12. Were Mr. Hinckley to experience a relapse of his Axis I disorders, that relapse would not occur suddenly, but rather would occur gradually over a period of at least weeks or months. A relapse would not occur during the course of the conditional releases proposed by the Hospital.

13. Mr. Hinckley self-medicates with 1mg of Risperdal per day.*fn4 There is no indication that Mr. Hinckley has failed to take his medication in the recent past or during any of the authorized outings with his parents. Were Mr. Hinckley to cease to take his medication over the course of the conditional releases proposed by the Hospital, it would have no physiological effect.

Hinckley III at 263-64. Other than the fact that another 18 months have passed and more visits to his parents' community have been successfully completed, nothing in the testimony at this year's evidentiary hearing fundamentally changes the Court's findings on these important matters.

All of the experts agree that the visits by Mr. Hinckley to his parents' community during Phase III have been therapeutic and successful. The Hospital and Mr. Hinckley believe he is ready to begin the re-integration into his parents' community with the ultimate goal of transitioning him into that community as a resident who works (perhaps as a volunteer, perhaps in a paid position) and lives full-time in the community. The Hospital therefore has proposed a move from Phase III to Phase IV at this time, and Mr. Hinckley and his family support that proposal. The primary goals of the Hospital's Phase IV proposal are to permit Mr. Hinckley to gain and improve life skills, to increase his independence, to increase his opportunities for socialization, to improve his judgment, to increase his empathy, self-esteem and family interaction, and to increase his familiarity with his parents' community; all of these goals, the Hospital suggests, can be furthered by providing more freedom and less structure in his parents' community. While the Hospital believes that there are risk factors in releasing any patient from the Hospital back into the community, in Mr. Hinckley's case these risk factors are viewed as minimal, and the Hospital asserts that they can be controlled and monitored under the (e) proposal now before the Court. The Hospital believes that between Dr. Sidney Binks (Mr. Hinckley's treating psychologist) and other members of the treatment team at the Hospital and Dr. Lee and Mr. Beffa in the parents' community, Mr. Hinckley will receive the treatment, counseling and monitoring he needs and that there will be sufficient feedback to the Hospital and to the Court to assure the safety of Mr. Hinckley and the community.

Dr. Phillips agrees that Mr. Hinckley has "demonstrated his readiness to transition to the next level . . . . It is clinically appropriate that he be considered for expansion of conditional release privileges." Government Exhibit 07-5, Report of Dr. Robert Phillips (April 6, 2007) ("Phillips Report") at 50. Dr. Patterson opines that Mr. Hinckley has not demonstrated "any signs or symptoms of overt dangerousness to anyone during his conditional release visits or at the Hospital. Further, in [his] opinion, Mr. Hinckley has benefitted from the twelve visits to his parents' home (as reported by Hospital staff), and these have been part of the step-wise process for returning to community living." Government Exhibit 07-6, Report of Dr. Raymond Patterson (April 4, 2007) ("Patterson Report") at 23-24.*fn5 As a result, Dr. Patterson recommends the expansion of Mr. Hinckley's current privileges, so that he could visit his parents' community for up to six days a week. Dr. Patterson would limit the six-day visits to six such visits at this time, with sufficient time between visits so that the Hospital could continue its course of therapy and assessment of the visits. See id. at 24; see also Transcript of Evidentiary Hearing (May 10, 2007), Testimony of Dr. Raymond Patterson ("May 10 Patterson Test.") at 10-11.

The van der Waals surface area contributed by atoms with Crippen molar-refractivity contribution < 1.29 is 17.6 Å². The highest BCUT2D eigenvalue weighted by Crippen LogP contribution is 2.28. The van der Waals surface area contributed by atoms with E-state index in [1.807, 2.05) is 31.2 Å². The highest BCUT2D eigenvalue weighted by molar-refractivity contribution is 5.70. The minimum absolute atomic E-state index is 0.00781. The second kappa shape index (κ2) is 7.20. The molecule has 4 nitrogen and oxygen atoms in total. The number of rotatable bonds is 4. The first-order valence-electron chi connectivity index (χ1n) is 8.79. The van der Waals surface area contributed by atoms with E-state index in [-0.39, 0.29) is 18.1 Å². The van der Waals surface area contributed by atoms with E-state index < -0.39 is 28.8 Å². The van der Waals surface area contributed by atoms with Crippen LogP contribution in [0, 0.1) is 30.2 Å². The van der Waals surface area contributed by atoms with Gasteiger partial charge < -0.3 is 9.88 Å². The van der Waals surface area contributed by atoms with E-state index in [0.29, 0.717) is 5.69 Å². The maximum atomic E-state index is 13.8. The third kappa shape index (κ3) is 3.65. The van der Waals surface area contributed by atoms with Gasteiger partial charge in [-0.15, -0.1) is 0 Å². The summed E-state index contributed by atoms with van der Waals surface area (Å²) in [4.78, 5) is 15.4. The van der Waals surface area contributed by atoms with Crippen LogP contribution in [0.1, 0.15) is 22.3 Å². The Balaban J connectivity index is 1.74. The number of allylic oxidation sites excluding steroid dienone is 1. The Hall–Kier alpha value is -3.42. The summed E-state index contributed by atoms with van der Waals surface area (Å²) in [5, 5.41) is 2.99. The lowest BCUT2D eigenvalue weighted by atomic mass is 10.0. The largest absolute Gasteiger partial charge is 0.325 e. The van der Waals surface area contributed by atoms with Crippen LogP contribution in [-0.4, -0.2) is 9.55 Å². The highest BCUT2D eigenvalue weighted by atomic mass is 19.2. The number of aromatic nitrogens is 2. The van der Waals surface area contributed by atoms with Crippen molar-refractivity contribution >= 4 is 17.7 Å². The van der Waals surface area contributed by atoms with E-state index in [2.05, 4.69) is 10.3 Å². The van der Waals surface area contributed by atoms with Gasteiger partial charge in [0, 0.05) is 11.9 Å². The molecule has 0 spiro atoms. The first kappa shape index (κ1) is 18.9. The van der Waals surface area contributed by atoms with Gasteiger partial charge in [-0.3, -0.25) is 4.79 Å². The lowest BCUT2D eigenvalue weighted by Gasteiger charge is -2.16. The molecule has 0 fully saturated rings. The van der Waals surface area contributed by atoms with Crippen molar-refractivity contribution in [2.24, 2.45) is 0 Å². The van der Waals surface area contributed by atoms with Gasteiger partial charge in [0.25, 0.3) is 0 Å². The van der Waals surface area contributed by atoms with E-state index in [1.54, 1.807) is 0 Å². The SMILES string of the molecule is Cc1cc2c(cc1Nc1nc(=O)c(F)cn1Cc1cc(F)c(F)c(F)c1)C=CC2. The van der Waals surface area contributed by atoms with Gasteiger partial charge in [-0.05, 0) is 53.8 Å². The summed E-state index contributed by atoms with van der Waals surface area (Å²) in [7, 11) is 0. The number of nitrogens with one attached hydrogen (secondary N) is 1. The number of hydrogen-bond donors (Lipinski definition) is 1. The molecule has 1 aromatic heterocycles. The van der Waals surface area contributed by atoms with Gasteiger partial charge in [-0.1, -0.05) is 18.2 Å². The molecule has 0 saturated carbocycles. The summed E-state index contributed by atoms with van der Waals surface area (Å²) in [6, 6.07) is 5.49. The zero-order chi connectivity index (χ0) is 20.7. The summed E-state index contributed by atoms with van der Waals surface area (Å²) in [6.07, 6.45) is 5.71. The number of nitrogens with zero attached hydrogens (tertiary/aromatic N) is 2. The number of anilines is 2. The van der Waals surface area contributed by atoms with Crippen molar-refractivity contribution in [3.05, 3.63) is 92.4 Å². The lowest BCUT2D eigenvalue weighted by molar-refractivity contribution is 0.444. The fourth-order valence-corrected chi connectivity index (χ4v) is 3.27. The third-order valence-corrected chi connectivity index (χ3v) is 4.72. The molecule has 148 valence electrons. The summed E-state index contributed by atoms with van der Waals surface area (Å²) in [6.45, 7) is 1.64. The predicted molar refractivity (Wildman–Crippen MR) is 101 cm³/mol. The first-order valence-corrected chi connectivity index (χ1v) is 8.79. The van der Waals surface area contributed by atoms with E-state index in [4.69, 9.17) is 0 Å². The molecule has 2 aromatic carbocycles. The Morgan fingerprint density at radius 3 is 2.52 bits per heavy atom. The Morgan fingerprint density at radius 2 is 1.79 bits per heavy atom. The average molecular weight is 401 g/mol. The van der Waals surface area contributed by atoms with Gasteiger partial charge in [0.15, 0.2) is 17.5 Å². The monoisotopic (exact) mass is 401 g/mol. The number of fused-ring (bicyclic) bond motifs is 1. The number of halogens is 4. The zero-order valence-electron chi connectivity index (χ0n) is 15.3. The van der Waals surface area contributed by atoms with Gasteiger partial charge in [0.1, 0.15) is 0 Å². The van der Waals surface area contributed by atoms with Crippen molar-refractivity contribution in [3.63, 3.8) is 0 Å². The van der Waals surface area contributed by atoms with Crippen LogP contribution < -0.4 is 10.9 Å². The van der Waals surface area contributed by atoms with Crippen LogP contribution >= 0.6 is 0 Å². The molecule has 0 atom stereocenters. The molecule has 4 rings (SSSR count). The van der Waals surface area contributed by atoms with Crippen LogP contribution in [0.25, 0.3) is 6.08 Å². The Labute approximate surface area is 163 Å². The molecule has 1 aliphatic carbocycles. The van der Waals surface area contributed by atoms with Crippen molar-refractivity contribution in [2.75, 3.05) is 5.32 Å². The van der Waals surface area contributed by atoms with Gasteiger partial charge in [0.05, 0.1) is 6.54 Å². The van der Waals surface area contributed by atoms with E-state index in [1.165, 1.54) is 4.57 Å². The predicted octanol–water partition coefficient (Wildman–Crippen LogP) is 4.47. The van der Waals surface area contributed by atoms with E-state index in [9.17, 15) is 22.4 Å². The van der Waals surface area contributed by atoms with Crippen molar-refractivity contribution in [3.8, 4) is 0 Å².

Neither Dr. Phillips nor Dr. Patterson believes that Mr. Hinckley is ready for Phase IV, at least not under the (e) proposal submitted by the Hospital. Each of them sees three significant problems with the Hospital's recommendations:

(1) The (e) letter lacks specificity. It is not clear what Mr. Hinckley will be doing during the expanded Phase IV visits and how the risk factors will be monitored and controlled while he is away from the Hospital for significantly longer periods of time.

(2) The Hospital's (e) proposal does not make clear precisely what roles are to be played by Dr. Lee and Mr. Beffa, that Dr. Lee and Mr. Beffa have agreed to undertake these responsibilities, or that they fully understand (and have the information necessary to understand and carry out) the responsibilities expected of them in Phase IV. This issue became even more ambiguous during the evidentiary hearing.

(3) Mr. Hinckley's relationship with Ms. M, like his earlier relationships with women (some real, some delusional), requires exploration by Hospital staff at the Hospital. While relationship issues are by definition risk factors for Mr. Hinckley, they are not currently clearly understood by the Hospital in the context of Mr. Hinckley's recent relationship with Ms. M. The relationship needs exploration and clarification before a proposal from the Hospital for Phase IV visits can be properly assessed by the experts and by the Court.